The group’s recommendationshttp://www.aomrc.org.uk/committees/quality-improvement-training-for-better-outcomes.html are designed to provide a robust framework for embedding improvement methodology as a core competence in all doctors. The overarching aim is to create an increased capacity across the workforce in order to allow healthcare teams to have a positive impact on the delivery of safe and effective patient care. I will describe my own experience of being a trainee who was involved in this work through my role on the Task and Finish Group, representing the Academy of Medical Royal Colleges’ Trainee Doctors’ Group. This afforded me a fascinating insight in to the challenges of working at a national level to ensure that systems are in place to allow trainees to gain the necessary skills in quality improvement. Quality Improvement in Action: developing quality improvement skills in psychiatry Dr Clare Trevelyan, Dr Liz Ewins, Bridget Kelly, and Dr Steve Arnott Quality Improvement (QI) is increasingly at the forefront of postgraduate professional skills development, after the 2013 Francis report highlighted a need for a culture of collective leadership, and trainees as important agents of change. In 2014 Avon and Wiltshire Mental Health Partnership NHS Trust (AWP) Medical Education team developed a QI programme, offering trainees resources, training, project supervision and coaching. Collaboration with the Trust Quality Academy and Integrated Governance Group has led to coordinated project governance procedures. Prior to this programme, no trainees in AWP were involved in QI projects. Between 2014-2016 76% core trainees and 60% of advanced trainees have now been involved in QI, and it has become embedded in Severn School of Psychiatry ARCPs. Trainee projects have focused on improving safety, efficiency and patient experience, driven both from a grass- roots level and helping address Trust and Deanery level Quality priorities.Trainees have achieved national publication and poster prizes, and feedback indicateshigh trainee engagement and enjoyment. There has been an impact on culture and senior engagement, with increasing numbers of senior doctors and the MDT involved in QI. It is hoped that this programme will help develop medical leadership with a sound understanding of effective improvement methodologies.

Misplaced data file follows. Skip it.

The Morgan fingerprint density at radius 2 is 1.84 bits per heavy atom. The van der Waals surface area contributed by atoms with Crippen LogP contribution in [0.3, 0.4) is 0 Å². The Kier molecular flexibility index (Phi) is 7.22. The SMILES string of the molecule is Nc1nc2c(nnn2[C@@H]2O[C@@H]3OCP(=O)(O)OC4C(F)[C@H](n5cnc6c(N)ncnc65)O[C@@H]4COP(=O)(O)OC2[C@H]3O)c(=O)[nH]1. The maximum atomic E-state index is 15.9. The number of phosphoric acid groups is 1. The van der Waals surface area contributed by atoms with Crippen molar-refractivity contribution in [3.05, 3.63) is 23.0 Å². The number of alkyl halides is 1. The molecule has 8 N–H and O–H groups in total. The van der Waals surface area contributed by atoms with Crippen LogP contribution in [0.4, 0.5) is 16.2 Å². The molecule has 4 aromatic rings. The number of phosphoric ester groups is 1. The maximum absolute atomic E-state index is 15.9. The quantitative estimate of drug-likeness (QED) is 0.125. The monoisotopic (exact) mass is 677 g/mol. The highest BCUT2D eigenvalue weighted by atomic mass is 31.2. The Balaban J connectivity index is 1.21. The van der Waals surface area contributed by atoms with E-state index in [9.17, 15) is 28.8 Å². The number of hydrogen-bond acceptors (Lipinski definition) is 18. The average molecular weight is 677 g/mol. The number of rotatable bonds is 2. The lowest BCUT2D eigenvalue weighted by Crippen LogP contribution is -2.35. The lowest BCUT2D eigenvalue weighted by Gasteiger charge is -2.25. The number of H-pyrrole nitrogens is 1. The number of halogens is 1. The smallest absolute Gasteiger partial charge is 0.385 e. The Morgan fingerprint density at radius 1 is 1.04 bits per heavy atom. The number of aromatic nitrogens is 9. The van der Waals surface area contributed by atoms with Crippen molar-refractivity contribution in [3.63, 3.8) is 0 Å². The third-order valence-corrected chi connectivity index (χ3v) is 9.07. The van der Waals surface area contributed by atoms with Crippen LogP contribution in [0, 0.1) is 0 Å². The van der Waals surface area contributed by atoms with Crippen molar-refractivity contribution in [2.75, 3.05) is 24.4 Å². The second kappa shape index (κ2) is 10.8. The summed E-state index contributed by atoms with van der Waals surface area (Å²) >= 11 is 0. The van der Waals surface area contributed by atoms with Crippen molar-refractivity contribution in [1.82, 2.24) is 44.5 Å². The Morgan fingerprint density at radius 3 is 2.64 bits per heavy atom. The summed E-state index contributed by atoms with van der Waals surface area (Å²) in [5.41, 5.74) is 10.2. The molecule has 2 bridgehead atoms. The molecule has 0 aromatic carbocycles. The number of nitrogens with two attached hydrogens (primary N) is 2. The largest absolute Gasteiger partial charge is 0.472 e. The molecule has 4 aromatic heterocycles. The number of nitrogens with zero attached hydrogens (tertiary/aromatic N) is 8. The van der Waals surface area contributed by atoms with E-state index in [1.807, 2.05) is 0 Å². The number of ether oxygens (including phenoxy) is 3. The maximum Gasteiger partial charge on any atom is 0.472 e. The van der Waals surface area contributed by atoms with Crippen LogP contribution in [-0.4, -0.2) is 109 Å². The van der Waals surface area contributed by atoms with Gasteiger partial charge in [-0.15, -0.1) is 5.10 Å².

Poster presentation abstracts Ordered alphabetically by surname ‘The right result at the right time’ – Targeting blood sample transport time to optimise timely receipt of blood result Dr. Adam AJ Al-Diwani, Dr. Daniele Saville-Tucker, Dr. Lisa Ridings and Dr. Gail Critchlow Introduction Inpatient psychiatric treatment requires rapid blood result turnaround. For historical reasons psychiatric hospitals are often distant from laboratories, necessitating sample transportation. This is associated with frequent handover of pending blood results. This was not only time consuming, but also put patients at risk of unnecessary further investigations and treatments. Plan Quantitative analysis of handover documentation and a qualitative survey of doctors’ experiences concluded that optimising the return of results in working hours was crucial. Do Liaison with the Trust works department established that a local provider was transporting samples at 8AM, 10AM, and 3PM, leading to most being transferred at 3PM, causing out-of-hours results. Feedback from the Trust, matrons, and medical directors, concluded that moving the delivery times was sensible. A timely renegotiation of delivery contract incorporated our recommendations. Study A new, more frequent, and appropriately timed delivery schedule is starting. We will repeat quantitative and qualitative analysis after 1 month. Act We are optimistic but will likely proceed to a further PDSA cycle reviewing guidelines for urgency of sample review. This project has demonstrated the value of identifying key nodes in a process and involving key stakeholders to improve quality for service providers and users alike. Completion of physical examination on admission to CAMHS inpatient service Dr Natalie Ashburner, Dr Manu Padda and Dr Linda Cullen This re-audit was carried out to review completion of a recently created physical examination tool which should be completed within 2 weeks of admission. The aims and objectives were to review changes made to the physical examination form, assess compliance of form completion and to see if changes made after the first audit have improved completion and recording of physical examination form. The form was created using guidance from the GMC, RCPsych OP67 report and MARSIPAN risk assessment framework. Data was collected on 29 inpatients across 3 CAMHS wards in July 2014. Much improvement was seen in the re-audit, with improved documentation of consent, capacity assessments, inspection, observations and examination including cardiovascular, respiratory, abdominal and neurological in the re-audit compared to the original. Areas identified for improvement were BMI and waist measurements, Gait, Exercise and last menstrual period. Recommendations for improvement were to ensure that all physical examination forms are stored in the same place in each person’s file to ensure easy retrieval. To check that the physical examination form has been completed at the first CPA review. Ensure that all equipment needed is available on each ward and audit the availability of this equipment. Edit the form to include sections for ECG, blood tests and other investigations.